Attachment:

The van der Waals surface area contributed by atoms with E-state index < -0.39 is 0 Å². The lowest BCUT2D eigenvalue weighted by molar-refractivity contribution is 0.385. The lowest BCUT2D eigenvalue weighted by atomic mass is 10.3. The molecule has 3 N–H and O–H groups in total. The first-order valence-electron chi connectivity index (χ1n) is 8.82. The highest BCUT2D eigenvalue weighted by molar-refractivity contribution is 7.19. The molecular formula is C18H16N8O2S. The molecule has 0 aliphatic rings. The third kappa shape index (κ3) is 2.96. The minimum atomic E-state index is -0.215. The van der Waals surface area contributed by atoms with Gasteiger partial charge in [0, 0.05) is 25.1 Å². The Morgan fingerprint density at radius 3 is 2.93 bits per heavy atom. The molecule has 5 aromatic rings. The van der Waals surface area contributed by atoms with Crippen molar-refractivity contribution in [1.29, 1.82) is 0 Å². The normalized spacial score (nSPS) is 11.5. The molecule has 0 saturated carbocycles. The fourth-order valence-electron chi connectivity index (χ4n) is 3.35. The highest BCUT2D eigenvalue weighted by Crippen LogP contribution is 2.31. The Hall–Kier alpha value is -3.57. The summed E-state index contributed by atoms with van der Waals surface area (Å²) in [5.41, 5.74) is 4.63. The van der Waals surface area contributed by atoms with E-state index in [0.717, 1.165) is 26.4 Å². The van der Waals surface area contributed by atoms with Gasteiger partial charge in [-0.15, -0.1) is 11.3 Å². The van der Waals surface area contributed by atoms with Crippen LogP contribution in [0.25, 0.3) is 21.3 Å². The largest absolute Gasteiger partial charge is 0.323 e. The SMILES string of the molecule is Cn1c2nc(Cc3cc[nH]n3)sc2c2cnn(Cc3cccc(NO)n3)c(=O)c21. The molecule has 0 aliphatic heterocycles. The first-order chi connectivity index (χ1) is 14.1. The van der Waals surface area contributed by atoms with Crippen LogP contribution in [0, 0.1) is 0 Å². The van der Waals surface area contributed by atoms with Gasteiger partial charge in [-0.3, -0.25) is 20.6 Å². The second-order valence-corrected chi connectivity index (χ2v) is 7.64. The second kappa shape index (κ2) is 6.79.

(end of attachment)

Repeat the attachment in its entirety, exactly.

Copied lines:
The van der Waals surface area contributed by atoms with E-state index < -0.39 is 0 Å². The lowest BCUT2D eigenvalue weighted by molar-refractivity contribution is 0.385. The lowest BCUT2D eigenvalue weighted by atomic mass is 10.3. The molecule has 3 N–H and O–H groups in total. The first-order valence-electron chi connectivity index (χ1n) is 8.82. The highest BCUT2D eigenvalue weighted by molar-refractivity contribution is 7.19. The molecular formula is C18H16N8O2S. The molecule has 0 aliphatic rings. The third kappa shape index (κ3) is 2.96. The minimum atomic E-state index is -0.215. The van der Waals surface area contributed by atoms with Gasteiger partial charge in [0, 0.05) is 25.1 Å². The Morgan fingerprint density at radius 3 is 2.93 bits per heavy atom. The molecule has 5 aromatic rings. The van der Waals surface area contributed by atoms with Crippen molar-refractivity contribution in [1.29, 1.82) is 0 Å². The normalized spacial score (nSPS) is 11.5. The molecule has 0 saturated carbocycles. The fourth-order valence-electron chi connectivity index (χ4n) is 3.35. The highest BCUT2D eigenvalue weighted by Crippen LogP contribution is 2.31. The Hall–Kier alpha value is -3.57. The summed E-state index contributed by atoms with van der Waals surface area (Å²) in [5.41, 5.74) is 4.63. The van der Waals surface area contributed by atoms with E-state index in [0.717, 1.165) is 26.4 Å². The van der Waals surface area contributed by atoms with Gasteiger partial charge in [-0.15, -0.1) is 11.3 Å². The van der Waals surface area contributed by atoms with Crippen LogP contribution in [0.25, 0.3) is 21.3 Å². The largest absolute Gasteiger partial charge is 0.323 e. The SMILES string of the molecule is Cn1c2nc(Cc3cc[nH]n3)sc2c2cnn(Cc3cccc(NO)n3)c(=O)c21. The molecule has 0 aliphatic heterocycles. The first-order chi connectivity index (χ1) is 14.1. The van der Waals surface area contributed by atoms with Crippen LogP contribution in [0, 0.1) is 0 Å². The van der Waals surface area contributed by atoms with Gasteiger partial charge in [-0.3, -0.25) is 20.6 Å². The second-order valence-corrected chi connectivity index (χ2v) is 7.64. The second kappa shape index (κ2) is 6.79.